On 15 February 2012, CIMMYT director general Tom Lumpkin met with his peer, Nteranya Sanginga, at the headquarters of the International Institute of Tropical Agriculture (IITA) in Ibadan, Nigeria. Accompanied by CIMMYT-Regional Liaison Officer, Wilfred Mwangi, Lumpkin also interacted with IITA maize breeders Baffour Badu-Apraku, Abebe Menkir, and Sam Ajala, as well as IITA socioeconomist Tahirou Abdoulaye.
Topics of discussion included governance and management of MAIZE, the CGIAR research program launched in July 2011 and jointly led by CIMMYT and IITA. The initiative aims to meet the annual food demand of an additional 135 million consumers by 2020 and an additional 600 million by 2030.
Lumpkin and Mwangi visited IITA maize trials, including those of maize bred for resistance to the parasitic flowering plant, Striga spp., through crosses with teosinte. Attaching to sprouting maize seedlings, Striga saps nutrients and imparts a toxin that slows growth. It causes damage to Africa’s maize estimated in the billions of dollars and affects as much as 40 million hectares of food crops across the region. Teosinte belongs to the same genus as maize and is considered the crop’s predecessor.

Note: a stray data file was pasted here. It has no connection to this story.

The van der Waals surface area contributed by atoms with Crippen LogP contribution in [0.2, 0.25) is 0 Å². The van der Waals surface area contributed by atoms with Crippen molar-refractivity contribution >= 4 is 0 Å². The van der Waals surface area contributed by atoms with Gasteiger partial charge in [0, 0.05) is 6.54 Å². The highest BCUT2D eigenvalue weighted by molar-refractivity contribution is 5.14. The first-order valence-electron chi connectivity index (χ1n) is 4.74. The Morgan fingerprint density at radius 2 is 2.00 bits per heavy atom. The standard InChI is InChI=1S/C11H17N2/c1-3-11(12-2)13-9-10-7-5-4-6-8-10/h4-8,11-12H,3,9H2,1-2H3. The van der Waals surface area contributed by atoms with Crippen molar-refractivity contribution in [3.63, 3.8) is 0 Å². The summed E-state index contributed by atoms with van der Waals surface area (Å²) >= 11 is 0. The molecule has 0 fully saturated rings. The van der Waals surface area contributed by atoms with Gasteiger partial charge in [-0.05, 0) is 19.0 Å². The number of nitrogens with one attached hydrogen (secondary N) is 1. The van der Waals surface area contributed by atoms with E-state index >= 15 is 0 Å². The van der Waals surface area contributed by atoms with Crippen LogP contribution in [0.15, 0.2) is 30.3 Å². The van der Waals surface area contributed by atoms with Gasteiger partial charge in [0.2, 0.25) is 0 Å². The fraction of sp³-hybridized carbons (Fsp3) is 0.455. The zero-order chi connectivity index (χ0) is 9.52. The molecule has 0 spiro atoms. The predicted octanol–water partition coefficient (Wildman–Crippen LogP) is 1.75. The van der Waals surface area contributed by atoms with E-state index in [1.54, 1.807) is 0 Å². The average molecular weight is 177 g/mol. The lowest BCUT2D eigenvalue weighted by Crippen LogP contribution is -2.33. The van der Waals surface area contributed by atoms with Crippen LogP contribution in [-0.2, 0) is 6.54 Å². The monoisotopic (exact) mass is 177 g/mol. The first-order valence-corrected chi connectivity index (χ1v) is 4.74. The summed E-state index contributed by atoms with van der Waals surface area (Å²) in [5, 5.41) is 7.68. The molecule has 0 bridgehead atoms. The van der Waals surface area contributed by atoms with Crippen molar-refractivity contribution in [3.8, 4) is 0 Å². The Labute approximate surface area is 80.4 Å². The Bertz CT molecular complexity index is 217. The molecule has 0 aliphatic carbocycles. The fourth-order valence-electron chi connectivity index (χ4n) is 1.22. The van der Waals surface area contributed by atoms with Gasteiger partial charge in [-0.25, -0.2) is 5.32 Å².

Maize was the main focus of the visit, but wheat in West Africa emerged as an important subject. Nigeria currently imports USD 4 billion of wheat. Now at over 150 million, the country’s population is expected to exceed 400 million by 2050. Regarding increasing populations and their implications for food security, Dr. Sanginga stated: “In the end, we don’t care about IITA, CIMMYT, or what have you. What we do care about is that we solve the problem….CIMMYT is an important ally of IITA. This visit reassures us of CIMMYT’s commitment to delivering improved maize technologies for food security in Africa.”
The call at IITA was one of three recent visits by Lumpkin to CGIAR centers in Africa, including the World Agroforestry Center and ILRI.